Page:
Featured Research

from universities, journals, and other organizations

Estrogen Found As Link Between Obesity And Breast Cancer In Postmenopausal Women

Date:
August 21, 2003
Source:
Fox Chase Cancer Center
Summary:
Researchers have known that obesity is associated with an increased risk of breast cancer in postmenopausal women, but a new study now explains why.

PHILADELPHIA (August 13, 2003) – Researchers have known that obesity is associated with an increased risk of breast cancer in postmenopausal women, but a new study now explains why. According to research published in the August 20, 2003, issue of the Journal of the National Cancer Institute obesity increases the risk of breast cancer in postmenopausal women by increasing the amount of estrogens in the blood. High levels of estrogen definitively have been linked as a causative factor for breast cancer.

Related Articles


The finding was reported by the Endogenous Hormones and Breast Cancer Collaborative Group. Joanne F. Dorgan, M.P.H, Ph.D., an epidemiologist at Fox Chase Cancer Center, is the lead investigator of one of eight cohorts included in the analysis.

"We've known that postmenopausal women who are overweight have an increased risk of breast cancer, and the risk also is higher in women who have higher levels of estrogens in their blood," said Dorgan. "Our results suggest that obesity increases breast cancer risk in postmenopausal women by increasing serum concentrations of estrogens."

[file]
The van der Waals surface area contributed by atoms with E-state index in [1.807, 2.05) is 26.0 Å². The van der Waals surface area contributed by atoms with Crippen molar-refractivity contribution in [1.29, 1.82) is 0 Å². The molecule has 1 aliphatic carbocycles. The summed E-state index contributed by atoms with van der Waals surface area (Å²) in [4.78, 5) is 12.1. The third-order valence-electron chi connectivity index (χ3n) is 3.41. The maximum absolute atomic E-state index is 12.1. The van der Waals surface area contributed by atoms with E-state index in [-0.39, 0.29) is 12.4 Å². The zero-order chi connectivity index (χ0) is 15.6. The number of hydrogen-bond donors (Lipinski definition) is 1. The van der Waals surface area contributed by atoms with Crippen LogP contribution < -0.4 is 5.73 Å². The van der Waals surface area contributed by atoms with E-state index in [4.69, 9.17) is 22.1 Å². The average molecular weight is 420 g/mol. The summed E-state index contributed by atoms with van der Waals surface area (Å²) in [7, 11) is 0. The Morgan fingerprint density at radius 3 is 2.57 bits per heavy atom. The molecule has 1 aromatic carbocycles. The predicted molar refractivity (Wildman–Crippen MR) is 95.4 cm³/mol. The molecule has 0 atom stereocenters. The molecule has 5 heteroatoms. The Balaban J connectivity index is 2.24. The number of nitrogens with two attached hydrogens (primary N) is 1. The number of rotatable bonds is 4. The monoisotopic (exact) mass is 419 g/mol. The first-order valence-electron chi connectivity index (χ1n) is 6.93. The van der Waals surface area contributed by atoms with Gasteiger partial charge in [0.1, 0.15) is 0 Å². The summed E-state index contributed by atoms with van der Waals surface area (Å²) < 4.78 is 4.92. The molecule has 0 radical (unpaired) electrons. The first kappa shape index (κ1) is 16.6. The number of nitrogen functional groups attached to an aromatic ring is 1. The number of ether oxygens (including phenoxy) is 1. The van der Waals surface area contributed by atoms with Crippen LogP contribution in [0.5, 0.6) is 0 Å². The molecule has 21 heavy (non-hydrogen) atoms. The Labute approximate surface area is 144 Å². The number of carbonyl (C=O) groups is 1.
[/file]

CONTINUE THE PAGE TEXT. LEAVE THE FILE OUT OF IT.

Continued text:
For the study, researchers analyzed the blood donated by women in eight cohorts in the United States, Europe and Asia. All the women were cancer-free and were not using hormone replacement therapy when the blood was collected. The women were followed for two to 12 years and 624 women developed breast cancer. Hormones in their blood were compared with the hormones from 1,640 cancer-free women who were the same age when blood was donated as the women who developed breast cancer. Obesity was measured by body mass index (BMI), a measure of weight that is adjusted for height.

Most of the established risk factors for breast cancer are either fixed (family history and genotype) or not amenable to modification (age at menarche, number of and ages at pregnancy, age at menopause).

"This is an example of a risk factor that a woman can control," Dorgan said. "The effect of obesity on breast cancer risk is important because the prevalence of obesity is high and increasing." According to Dorgan, the estimated prevalence of obesity in U.S. women aged 60 to 74 increased from 29 percent between 1988 and 1994 to 40 percent in 1999-2000.